Warren surrogate stands by Cherokee claim

A campaign surrogate for Massachusetts Senate candidate Elizabeth Warren stood by Warren’s claim that she has a Cherokee background, in a Monday interview with Ed Schultz.

Massachusetts State Sen. Katherine Clark (D) claimed that research has supported Warren’s heritage, and rejected Schultz’s comparison between Warren and Sen. Richard Blumenthal (D., Conn.), who misrepresented his military service during his Senate campaign:

SCHULTZ: Okay, I don’t disagree with that. But the fact is that she is, I guess, trailing a little bit in the polls—it’s very close. But this is the issue that they continue to push, this is the issue that the Brown campaign puts out on TV. The point I’m making is that Sen. Richard Blumenthal of Connecticut made misstatements about his service in Vietnam. He came out and had a press conference with the veterans. He cleared the air, and he won the race.

CLARK: It's a very different situation than what happened with Blumenthal. Elizabeth Warren has been very clear: This is what she was taught from the time she was a small girl that she has Native American relatives and it's been demonstrated by some of the research that's been done that, in fact, there are records that support that claim. But it is our waste of our time as taxpayers and voters in Massachusetts to be focused on generations past in Elizabeth Warren's family. The issues that matter to us in Massachusetts are primarily economic. Those are the issues this discussion needs to come around to. I think it's very hard when you have the brown campaign trying to make a big deal politically out of a recipe book. To hold a press conference and give any sort of credibility to that really takes away from issues that matter.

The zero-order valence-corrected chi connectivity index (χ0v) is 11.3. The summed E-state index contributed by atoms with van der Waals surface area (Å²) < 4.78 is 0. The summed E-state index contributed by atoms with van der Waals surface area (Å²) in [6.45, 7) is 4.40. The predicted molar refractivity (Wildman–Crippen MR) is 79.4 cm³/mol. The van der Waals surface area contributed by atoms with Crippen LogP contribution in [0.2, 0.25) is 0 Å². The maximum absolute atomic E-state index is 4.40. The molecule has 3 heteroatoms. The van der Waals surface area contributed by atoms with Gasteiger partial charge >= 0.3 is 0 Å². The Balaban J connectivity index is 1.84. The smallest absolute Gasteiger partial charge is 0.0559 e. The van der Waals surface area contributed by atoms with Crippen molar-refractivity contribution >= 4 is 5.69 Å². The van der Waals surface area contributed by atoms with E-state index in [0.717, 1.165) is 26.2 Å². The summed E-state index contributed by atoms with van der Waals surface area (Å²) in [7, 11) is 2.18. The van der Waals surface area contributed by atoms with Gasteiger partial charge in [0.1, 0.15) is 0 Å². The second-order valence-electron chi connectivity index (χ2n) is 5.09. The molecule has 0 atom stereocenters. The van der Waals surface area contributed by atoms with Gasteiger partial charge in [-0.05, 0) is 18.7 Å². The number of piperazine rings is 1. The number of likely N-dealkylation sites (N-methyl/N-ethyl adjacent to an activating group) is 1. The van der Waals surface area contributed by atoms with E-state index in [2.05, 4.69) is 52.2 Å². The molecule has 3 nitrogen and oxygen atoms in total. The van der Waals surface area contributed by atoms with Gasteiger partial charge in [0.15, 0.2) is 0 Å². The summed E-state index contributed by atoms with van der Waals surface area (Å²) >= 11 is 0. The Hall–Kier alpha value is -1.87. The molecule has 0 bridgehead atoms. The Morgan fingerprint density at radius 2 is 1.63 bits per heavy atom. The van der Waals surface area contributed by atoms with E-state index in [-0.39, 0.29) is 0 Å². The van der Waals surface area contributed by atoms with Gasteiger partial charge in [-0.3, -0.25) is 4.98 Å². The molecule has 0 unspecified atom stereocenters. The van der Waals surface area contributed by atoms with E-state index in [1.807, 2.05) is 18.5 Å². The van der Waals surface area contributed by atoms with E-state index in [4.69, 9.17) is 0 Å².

SCHULTZ: Wait a minute. Did she ever put down on an application that she was Native American? It's fair question. And if she did, so what. It was years ago or whatever. But what they are trying to do is paint her out who is someone that is not credible, not telling the truth, hiding something, maybe took an advantage when she didn't deserve it. I just think that needs to be addressed. When you pick up the largest newspapers in the country and they are writing about this, it would seem it's disfocusing the campaign somewhat.

CLARK: I think that issue has been addressed. Both Harvard and Penn have said minority status had nothing to do with this. And this is really, to keep coming back to this issue is a distraction that just isn't appealing to the voters and to the families here.

The Boston Globe reported in a correction last week that there is no documented proof currently available that confirms Warren is 1/32nd Native American.